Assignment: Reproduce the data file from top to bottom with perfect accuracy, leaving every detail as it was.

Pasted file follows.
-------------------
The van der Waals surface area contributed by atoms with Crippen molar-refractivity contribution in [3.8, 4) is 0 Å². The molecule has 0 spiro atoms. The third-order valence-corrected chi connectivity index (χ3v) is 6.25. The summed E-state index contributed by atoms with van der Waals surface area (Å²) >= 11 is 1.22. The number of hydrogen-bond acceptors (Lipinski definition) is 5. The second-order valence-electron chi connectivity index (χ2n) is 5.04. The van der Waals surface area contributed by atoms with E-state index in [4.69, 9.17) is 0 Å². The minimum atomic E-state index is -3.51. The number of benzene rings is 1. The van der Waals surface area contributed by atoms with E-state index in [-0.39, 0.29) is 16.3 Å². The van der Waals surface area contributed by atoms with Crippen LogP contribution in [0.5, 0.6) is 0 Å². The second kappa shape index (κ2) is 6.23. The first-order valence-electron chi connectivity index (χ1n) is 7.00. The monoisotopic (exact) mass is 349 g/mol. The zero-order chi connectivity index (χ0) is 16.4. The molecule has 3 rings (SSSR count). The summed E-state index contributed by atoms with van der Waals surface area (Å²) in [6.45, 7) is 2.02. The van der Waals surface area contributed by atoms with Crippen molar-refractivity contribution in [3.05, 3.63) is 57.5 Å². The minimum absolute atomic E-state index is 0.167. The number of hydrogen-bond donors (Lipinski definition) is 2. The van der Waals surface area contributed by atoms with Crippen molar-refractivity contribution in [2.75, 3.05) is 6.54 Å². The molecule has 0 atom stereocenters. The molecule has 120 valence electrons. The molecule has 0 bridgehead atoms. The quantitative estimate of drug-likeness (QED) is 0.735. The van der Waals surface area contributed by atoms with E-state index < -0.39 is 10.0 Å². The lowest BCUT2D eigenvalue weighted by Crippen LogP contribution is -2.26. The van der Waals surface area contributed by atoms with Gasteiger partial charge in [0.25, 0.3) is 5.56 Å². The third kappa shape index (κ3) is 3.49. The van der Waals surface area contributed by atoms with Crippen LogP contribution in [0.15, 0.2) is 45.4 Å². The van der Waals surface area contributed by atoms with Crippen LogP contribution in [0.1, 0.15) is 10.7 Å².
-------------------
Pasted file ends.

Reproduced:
The van der Waals surface area contributed by atoms with Crippen molar-refractivity contribution in [3.8, 4) is 0 Å². The molecule has 0 spiro atoms. The third-order valence-corrected chi connectivity index (χ3v) is 6.25. The summed E-state index contributed by atoms with van der Waals surface area (Å²) >= 11 is 1.22. The number of hydrogen-bond acceptors (Lipinski definition) is 5. The second-order valence-electron chi connectivity index (χ2n) is 5.04. The van der Waals surface area contributed by atoms with E-state index in [4.69, 9.17) is 0 Å². The minimum atomic E-state index is -3.51. The number of benzene rings is 1. The van der Waals surface area contributed by atoms with E-state index in [-0.39, 0.29) is 16.3 Å². The van der Waals surface area contributed by atoms with Crippen LogP contribution in [0.5, 0.6) is 0 Å². The second kappa shape index (κ2) is 6.23. The first-order valence-electron chi connectivity index (χ1n) is 7.00. The monoisotopic (exact) mass is 349 g/mol. The zero-order chi connectivity index (χ0) is 16.4. The molecule has 3 rings (SSSR count). The summed E-state index contributed by atoms with van der Waals surface area (Å²) in [6.45, 7) is 2.02. The van der Waals surface area contributed by atoms with Crippen molar-refractivity contribution in [3.05, 3.63) is 57.5 Å². The minimum absolute atomic E-state index is 0.167. The number of hydrogen-bond donors (Lipinski definition) is 2. The van der Waals surface area contributed by atoms with Crippen molar-refractivity contribution in [2.75, 3.05) is 6.54 Å². The molecule has 0 atom stereocenters. The molecule has 120 valence electrons. The molecule has 0 bridgehead atoms. The quantitative estimate of drug-likeness (QED) is 0.735. The van der Waals surface area contributed by atoms with E-state index < -0.39 is 10.0 Å². The lowest BCUT2D eigenvalue weighted by Crippen LogP contribution is -2.26. The van der Waals surface area contributed by atoms with Gasteiger partial charge in [0.25, 0.3) is 5.56 Å². The third kappa shape index (κ3) is 3.49. The van der Waals surface area contributed by atoms with Crippen LogP contribution in [0.15, 0.2) is 45.4 Å². The van der Waals surface area contributed by atoms with Crippen LogP contribution in [0.1, 0.15) is 10.7 Å².